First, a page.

Use two spring compressors, each on opposite sides of the spring, and tighten each little by little until you can spin the top mount freely. Having an impact gun for this part makes the job much easier and faster.
- Warning: If you don’t compress the springs before unscrewing the retaining nut, the pressure from the springs will cause the top to shoot off and can injure you or others around you. Always compress the springs before removing the retaining nut.
Step 8: Remove the retaining nut. With the springs compressed, you can safely remove the retaining nut.
Step 9: Remove all of the mounting pieces. Typically there will be a rubber dampener, a bearing to let the strut rotate, and a top seat for the spring. Remove each of these pieces.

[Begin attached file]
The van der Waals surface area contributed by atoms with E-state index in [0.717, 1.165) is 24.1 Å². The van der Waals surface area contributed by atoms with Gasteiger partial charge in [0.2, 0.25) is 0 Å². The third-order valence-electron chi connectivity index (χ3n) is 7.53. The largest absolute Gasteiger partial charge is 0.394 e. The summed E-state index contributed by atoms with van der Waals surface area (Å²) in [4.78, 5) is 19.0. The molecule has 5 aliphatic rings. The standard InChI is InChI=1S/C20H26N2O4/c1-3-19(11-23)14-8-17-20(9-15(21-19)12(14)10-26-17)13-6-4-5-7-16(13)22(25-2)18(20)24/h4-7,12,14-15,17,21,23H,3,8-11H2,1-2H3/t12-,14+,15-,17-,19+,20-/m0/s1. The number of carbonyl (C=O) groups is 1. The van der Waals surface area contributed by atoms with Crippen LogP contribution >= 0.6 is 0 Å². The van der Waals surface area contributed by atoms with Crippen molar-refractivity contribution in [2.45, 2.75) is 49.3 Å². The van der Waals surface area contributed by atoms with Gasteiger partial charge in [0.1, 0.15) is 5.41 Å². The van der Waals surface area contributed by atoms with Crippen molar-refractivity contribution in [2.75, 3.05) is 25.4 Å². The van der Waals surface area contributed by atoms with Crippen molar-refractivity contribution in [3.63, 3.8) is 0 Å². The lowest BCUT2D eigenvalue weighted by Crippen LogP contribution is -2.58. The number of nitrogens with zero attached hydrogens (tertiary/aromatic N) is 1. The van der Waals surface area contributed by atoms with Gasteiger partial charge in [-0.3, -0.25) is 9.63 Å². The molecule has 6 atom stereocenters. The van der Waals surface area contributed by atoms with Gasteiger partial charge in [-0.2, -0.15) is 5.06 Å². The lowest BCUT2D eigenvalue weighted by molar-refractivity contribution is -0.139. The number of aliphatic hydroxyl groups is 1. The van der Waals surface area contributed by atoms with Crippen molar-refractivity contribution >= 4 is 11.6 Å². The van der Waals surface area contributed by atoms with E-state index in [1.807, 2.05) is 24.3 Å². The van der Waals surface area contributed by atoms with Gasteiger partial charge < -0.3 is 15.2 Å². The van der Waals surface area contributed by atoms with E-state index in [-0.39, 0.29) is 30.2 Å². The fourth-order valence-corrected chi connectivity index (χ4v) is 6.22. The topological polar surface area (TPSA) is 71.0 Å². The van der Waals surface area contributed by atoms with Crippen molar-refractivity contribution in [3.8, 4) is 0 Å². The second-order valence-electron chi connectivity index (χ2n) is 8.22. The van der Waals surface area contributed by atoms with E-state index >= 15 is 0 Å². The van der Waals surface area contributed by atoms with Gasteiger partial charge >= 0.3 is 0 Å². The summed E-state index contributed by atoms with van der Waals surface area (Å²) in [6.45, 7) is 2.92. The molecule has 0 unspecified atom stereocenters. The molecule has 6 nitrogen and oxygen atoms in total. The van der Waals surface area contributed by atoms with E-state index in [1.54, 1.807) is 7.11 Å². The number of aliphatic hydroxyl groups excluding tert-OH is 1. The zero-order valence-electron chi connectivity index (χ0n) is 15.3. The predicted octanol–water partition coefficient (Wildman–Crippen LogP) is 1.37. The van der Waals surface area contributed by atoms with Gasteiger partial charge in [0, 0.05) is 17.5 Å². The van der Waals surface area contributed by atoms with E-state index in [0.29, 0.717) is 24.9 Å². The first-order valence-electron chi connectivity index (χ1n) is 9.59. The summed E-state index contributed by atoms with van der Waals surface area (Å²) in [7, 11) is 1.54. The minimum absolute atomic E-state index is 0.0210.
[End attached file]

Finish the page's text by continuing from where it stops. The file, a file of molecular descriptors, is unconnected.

Be sure to save all the pieces and lay them out so you can put them on the new springs in the exact same way.
Step 10: Remove the spring from the strut. After taking the spring off of the strut, unclamp the spring compressors so you can use them to later install the new springs.
Step 11: Inspect all the mounting pieces. Ensure that none of the mounting pieces shows signs of damage.
Make sure the rubber dampener isn’t cracked and brittle, and make sure the bearing still spins freely.
Part 2 of 4: Installing the front springs
Step 1: Compress the new springs. You won’t be able to get the retaining nut screwed on without compressing the springs first.
Same as before, use two spring compressors, each on opposite sides of the spring, and alternate between sides to compress the spring evenly.
Step 2: Place the new spring on the strut. Be sure to seat the bottom of the spring against the groove in the base of the strut as you place the spring on it.